How am I supposed to live without you : an investigation of antecedents and consequences of workplace ostracism

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How am I supposed to live without you : an investigation of antecedents and consequences of workplace ostracism

 

Author: Xu, Hanhua
Title: How am I supposed to live without you : an investigation of antecedents and consequences of workplace ostracism
Degree: Ph.D.
Year: 2012
Subject: Bullying in the workplace
Interpersonal relations.
Psychology, Industrial.
Employees -- Psychology.
Emotions.
Hong Kong Polytechnic University -- Dissertations
Department: Dept. of Management and Marketing
Pages: 170 p. : ill. ; 30 cm.
Language: English
InnoPac Record: http://library.polyu.edu.hk/record=b2530138
URI: http://theses.lib.polyu.edu.hk/handle/200/6736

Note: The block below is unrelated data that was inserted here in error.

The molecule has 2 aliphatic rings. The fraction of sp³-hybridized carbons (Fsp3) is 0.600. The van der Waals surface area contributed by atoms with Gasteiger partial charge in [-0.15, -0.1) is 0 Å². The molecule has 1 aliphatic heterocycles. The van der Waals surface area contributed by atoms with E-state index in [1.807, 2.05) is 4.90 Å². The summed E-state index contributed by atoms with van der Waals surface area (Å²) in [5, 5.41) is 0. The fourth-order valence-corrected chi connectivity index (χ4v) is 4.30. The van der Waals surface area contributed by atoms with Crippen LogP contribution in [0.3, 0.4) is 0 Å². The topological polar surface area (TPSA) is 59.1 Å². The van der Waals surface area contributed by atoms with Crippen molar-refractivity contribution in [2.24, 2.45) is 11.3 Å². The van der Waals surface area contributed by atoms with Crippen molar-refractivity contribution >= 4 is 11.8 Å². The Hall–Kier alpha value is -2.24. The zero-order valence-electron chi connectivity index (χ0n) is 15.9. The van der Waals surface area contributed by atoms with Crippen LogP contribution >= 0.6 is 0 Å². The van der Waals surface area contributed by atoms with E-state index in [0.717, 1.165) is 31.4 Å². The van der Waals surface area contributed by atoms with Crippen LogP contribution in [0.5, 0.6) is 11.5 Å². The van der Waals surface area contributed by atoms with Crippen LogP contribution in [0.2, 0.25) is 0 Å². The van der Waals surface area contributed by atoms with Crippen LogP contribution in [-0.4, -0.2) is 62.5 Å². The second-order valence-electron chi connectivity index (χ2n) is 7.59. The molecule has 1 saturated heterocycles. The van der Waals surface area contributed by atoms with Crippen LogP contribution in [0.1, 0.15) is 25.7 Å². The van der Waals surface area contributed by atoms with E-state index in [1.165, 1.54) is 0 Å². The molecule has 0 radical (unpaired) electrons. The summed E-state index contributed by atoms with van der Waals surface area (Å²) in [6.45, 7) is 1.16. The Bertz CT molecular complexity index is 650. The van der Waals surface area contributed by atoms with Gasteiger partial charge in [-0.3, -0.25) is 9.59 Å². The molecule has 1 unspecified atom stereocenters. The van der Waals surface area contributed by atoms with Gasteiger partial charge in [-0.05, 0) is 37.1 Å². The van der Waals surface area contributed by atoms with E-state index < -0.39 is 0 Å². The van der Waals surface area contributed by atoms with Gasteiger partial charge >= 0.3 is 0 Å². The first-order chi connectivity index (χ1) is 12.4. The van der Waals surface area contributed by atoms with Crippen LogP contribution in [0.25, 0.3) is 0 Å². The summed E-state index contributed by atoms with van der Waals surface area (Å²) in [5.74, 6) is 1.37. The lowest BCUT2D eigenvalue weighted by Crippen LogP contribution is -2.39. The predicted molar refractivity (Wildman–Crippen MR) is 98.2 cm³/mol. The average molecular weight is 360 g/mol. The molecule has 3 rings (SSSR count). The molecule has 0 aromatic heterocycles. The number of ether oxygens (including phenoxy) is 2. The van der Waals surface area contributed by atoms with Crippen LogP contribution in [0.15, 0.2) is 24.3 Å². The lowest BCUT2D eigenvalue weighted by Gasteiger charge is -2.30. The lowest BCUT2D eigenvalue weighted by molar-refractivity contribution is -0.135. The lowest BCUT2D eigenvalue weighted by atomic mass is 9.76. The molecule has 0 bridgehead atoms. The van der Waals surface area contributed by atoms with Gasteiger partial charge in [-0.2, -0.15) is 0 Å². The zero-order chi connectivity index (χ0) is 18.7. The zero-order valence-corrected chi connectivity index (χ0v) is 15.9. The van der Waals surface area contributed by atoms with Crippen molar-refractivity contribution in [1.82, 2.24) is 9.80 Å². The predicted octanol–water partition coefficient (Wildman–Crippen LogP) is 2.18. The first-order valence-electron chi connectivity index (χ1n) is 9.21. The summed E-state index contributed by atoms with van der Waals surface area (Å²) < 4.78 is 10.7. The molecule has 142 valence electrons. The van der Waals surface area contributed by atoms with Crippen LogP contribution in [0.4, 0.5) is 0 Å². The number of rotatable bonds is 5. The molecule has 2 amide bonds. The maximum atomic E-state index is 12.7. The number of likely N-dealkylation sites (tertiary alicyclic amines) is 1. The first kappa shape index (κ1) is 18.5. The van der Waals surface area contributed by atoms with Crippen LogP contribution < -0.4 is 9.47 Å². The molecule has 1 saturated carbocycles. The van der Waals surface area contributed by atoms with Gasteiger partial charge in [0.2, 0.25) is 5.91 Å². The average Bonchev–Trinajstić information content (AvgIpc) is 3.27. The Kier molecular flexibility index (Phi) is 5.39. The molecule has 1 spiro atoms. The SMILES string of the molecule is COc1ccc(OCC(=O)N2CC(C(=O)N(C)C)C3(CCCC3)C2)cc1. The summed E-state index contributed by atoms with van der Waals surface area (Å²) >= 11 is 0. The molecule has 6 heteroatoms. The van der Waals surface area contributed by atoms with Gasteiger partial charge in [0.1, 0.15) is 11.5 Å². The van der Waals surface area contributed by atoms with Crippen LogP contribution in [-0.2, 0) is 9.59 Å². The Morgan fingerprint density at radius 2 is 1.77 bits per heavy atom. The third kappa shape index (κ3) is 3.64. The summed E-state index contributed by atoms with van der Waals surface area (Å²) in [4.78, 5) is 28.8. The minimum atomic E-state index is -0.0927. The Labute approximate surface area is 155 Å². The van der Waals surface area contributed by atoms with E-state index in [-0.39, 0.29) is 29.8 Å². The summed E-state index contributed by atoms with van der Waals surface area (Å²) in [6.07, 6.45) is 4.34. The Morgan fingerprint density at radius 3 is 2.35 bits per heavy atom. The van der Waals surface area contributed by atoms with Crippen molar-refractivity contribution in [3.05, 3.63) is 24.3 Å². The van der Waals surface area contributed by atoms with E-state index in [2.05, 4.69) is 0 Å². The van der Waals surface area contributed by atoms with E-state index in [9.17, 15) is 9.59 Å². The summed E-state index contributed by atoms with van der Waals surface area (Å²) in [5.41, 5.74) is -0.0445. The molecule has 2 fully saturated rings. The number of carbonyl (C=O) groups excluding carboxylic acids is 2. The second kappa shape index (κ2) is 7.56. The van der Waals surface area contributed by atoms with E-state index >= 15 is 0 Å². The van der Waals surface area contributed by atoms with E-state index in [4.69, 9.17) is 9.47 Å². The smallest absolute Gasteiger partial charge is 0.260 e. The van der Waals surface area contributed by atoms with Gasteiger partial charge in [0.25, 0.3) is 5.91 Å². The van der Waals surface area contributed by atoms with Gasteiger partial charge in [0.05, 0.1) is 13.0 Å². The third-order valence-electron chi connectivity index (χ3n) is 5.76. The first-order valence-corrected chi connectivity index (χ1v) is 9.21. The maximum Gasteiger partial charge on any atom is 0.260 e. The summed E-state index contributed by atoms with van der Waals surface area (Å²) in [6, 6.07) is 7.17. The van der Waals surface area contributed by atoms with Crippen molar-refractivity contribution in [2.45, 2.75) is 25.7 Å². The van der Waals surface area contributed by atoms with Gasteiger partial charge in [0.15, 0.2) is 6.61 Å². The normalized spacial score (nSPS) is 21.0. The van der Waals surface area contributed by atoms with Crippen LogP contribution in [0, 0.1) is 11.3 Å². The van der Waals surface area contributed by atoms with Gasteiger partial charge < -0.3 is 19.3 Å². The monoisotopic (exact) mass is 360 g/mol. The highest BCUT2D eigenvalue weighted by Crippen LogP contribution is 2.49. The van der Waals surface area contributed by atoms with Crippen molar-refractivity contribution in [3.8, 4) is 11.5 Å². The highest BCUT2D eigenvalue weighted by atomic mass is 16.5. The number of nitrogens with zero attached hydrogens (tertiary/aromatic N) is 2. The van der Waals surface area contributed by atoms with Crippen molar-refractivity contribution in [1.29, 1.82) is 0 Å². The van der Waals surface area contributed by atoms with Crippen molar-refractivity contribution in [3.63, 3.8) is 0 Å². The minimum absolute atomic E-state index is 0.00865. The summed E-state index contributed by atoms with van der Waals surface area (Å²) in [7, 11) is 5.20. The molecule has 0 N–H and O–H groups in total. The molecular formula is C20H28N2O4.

Abstract: This dissertation investigates workplace ostracism in terms of (1) the antecedents of workplace ostracism; (2) the influences of ostracism on interpersonal emotions; and (3) and the diverse behavioral consequences of ostracism. We conducted three empirical studies. In Study 1 (Chapter 2), we examined how narcissism as a personality trait of the target is related to workplace ostracism. Using two independent samples, we found that in teams with a higher level of goal interdependence, narcissists are least likely to be ostracized when they have a high expertise status, whereas in teams with a lower level of goal interdependence, they are most likely to be ostracized when they have a low expertise status. In Study 2 (Chapter 3), we examined the relationship between ostracism and employees' emotional reactions at the dyadic-level, and identified factors that intensify the negative emotions of ostracized team members. Social relations analyses revealed that ostracism toward another arouses negative emotions (i.e., anger, sadness, humiliation, and anxiety) in the target when interacting with the perpetrator. Such negative emotional reactions are exacerbated when the target perceives a low level of ostracism from other team members or a low level of ostracism from the perpetrator to other team members. In Study 3 (Chapter 4), we examined the conditions under which ostracism deters social loafing and organizational deviance and promotes helping. We found that when team identification is high, ostracism acts as an informal sanction that decreases employees' social loafing and organizational deviance and increases their helping behavior. The implications of the three studies for theory and practice are discussed.

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